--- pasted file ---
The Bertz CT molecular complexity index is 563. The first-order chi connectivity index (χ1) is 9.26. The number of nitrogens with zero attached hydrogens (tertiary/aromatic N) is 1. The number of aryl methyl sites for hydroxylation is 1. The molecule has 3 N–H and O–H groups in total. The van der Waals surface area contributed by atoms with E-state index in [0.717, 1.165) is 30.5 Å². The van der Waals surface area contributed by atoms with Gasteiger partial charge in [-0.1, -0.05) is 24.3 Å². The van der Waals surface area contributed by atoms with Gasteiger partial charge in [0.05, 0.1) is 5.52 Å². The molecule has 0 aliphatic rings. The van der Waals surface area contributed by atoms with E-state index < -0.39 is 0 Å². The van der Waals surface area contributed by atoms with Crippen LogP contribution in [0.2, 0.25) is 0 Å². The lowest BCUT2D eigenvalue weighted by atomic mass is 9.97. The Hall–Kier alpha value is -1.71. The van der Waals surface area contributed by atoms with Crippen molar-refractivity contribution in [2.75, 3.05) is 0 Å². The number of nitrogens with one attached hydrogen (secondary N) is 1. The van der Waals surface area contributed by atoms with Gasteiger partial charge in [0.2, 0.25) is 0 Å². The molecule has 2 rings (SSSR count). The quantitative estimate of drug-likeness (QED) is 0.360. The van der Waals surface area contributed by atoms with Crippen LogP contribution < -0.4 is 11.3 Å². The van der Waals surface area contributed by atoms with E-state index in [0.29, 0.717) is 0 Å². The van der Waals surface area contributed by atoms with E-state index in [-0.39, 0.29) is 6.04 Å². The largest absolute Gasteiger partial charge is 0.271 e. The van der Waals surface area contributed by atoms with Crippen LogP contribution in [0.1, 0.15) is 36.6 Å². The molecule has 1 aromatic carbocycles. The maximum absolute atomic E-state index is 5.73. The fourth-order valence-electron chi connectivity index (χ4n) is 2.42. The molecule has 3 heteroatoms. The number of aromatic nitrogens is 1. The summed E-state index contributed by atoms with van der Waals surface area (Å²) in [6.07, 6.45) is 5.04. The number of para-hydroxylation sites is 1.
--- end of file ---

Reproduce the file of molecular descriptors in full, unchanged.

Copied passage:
The Bertz CT molecular complexity index is 563. The first-order chi connectivity index (χ1) is 9.26. The number of nitrogens with zero attached hydrogens (tertiary/aromatic N) is 1. The number of aryl methyl sites for hydroxylation is 1. The molecule has 3 N–H and O–H groups in total. The van der Waals surface area contributed by atoms with E-state index in [0.717, 1.165) is 30.5 Å². The van der Waals surface area contributed by atoms with Gasteiger partial charge in [-0.1, -0.05) is 24.3 Å². The van der Waals surface area contributed by atoms with Gasteiger partial charge in [0.05, 0.1) is 5.52 Å². The molecule has 0 aliphatic rings. The van der Waals surface area contributed by atoms with E-state index < -0.39 is 0 Å². The van der Waals surface area contributed by atoms with Crippen LogP contribution in [0.2, 0.25) is 0 Å². The lowest BCUT2D eigenvalue weighted by atomic mass is 9.97. The Hall–Kier alpha value is -1.71. The van der Waals surface area contributed by atoms with Crippen molar-refractivity contribution in [2.75, 3.05) is 0 Å². The number of nitrogens with one attached hydrogen (secondary N) is 1. The van der Waals surface area contributed by atoms with Gasteiger partial charge in [0.2, 0.25) is 0 Å². The molecule has 2 rings (SSSR count). The quantitative estimate of drug-likeness (QED) is 0.360. The van der Waals surface area contributed by atoms with Crippen LogP contribution < -0.4 is 11.3 Å². The van der Waals surface area contributed by atoms with E-state index in [0.29, 0.717) is 0 Å². The van der Waals surface area contributed by atoms with E-state index in [-0.39, 0.29) is 6.04 Å². The largest absolute Gasteiger partial charge is 0.271 e. The van der Waals surface area contributed by atoms with Crippen LogP contribution in [0.1, 0.15) is 36.6 Å². The molecule has 1 aromatic carbocycles. The maximum absolute atomic E-state index is 5.73. The fourth-order valence-electron chi connectivity index (χ4n) is 2.42. The molecule has 3 heteroatoms. The number of aromatic nitrogens is 1. The summed E-state index contributed by atoms with van der Waals surface area (Å²) in [6.07, 6.45) is 5.04. The number of para-hydroxylation sites is 1.